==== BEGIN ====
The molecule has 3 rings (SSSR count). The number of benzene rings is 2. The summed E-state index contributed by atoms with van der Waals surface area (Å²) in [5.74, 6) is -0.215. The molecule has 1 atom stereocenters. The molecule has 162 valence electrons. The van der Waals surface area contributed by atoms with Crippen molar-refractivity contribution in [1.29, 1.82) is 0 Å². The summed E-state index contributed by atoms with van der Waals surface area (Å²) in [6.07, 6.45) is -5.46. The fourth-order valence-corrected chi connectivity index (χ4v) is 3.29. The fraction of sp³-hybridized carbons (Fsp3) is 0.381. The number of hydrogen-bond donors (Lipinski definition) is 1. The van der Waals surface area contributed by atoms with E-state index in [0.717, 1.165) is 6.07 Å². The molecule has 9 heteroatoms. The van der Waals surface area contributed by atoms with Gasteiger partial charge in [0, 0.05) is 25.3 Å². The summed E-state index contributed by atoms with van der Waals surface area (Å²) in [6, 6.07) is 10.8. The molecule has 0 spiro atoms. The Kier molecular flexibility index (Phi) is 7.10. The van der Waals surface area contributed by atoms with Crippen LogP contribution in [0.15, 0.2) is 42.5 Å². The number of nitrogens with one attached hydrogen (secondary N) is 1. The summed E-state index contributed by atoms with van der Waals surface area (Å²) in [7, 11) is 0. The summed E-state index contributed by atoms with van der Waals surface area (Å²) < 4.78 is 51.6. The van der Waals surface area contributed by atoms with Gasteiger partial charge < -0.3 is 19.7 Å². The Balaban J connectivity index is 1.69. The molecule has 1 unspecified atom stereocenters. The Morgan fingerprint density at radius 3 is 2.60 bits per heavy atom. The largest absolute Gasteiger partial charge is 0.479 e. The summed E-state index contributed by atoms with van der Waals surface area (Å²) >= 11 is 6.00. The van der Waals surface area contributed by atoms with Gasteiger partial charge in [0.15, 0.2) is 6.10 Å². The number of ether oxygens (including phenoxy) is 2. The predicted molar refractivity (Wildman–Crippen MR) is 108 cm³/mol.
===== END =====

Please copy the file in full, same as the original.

The molecule has 3 rings (SSSR count). The number of benzene rings is 2. The summed E-state index contributed by atoms with van der Waals surface area (Å²) in [5.74, 6) is -0.215. The molecule has 1 atom stereocenters. The molecule has 162 valence electrons. The van der Waals surface area contributed by atoms with Crippen molar-refractivity contribution in [1.29, 1.82) is 0 Å². The summed E-state index contributed by atoms with van der Waals surface area (Å²) in [6.07, 6.45) is -5.46. The fourth-order valence-corrected chi connectivity index (χ4v) is 3.29. The fraction of sp³-hybridized carbons (Fsp3) is 0.381. The number of hydrogen-bond donors (Lipinski definition) is 1. The van der Waals surface area contributed by atoms with E-state index in [0.717, 1.165) is 6.07 Å². The molecule has 9 heteroatoms. The van der Waals surface area contributed by atoms with Gasteiger partial charge in [0, 0.05) is 25.3 Å². The summed E-state index contributed by atoms with van der Waals surface area (Å²) in [6, 6.07) is 10.8. The molecule has 0 spiro atoms. The Kier molecular flexibility index (Phi) is 7.10. The van der Waals surface area contributed by atoms with Crippen LogP contribution in [0.15, 0.2) is 42.5 Å². The number of nitrogens with one attached hydrogen (secondary N) is 1. The summed E-state index contributed by atoms with van der Waals surface area (Å²) in [7, 11) is 0. The summed E-state index contributed by atoms with van der Waals surface area (Å²) < 4.78 is 51.6. The van der Waals surface area contributed by atoms with Gasteiger partial charge < -0.3 is 19.7 Å². The Balaban J connectivity index is 1.69. The molecule has 1 unspecified atom stereocenters. The Morgan fingerprint density at radius 3 is 2.60 bits per heavy atom. The largest absolute Gasteiger partial charge is 0.479 e. The summed E-state index contributed by atoms with van der Waals surface area (Å²) >= 11 is 6.00. The van der Waals surface area contributed by atoms with Gasteiger partial charge in [0.15, 0.2) is 6.10 Å². The number of ether oxygens (including phenoxy) is 2. The predicted molar refractivity (Wildman–Crippen MR) is 108 cm³/mol.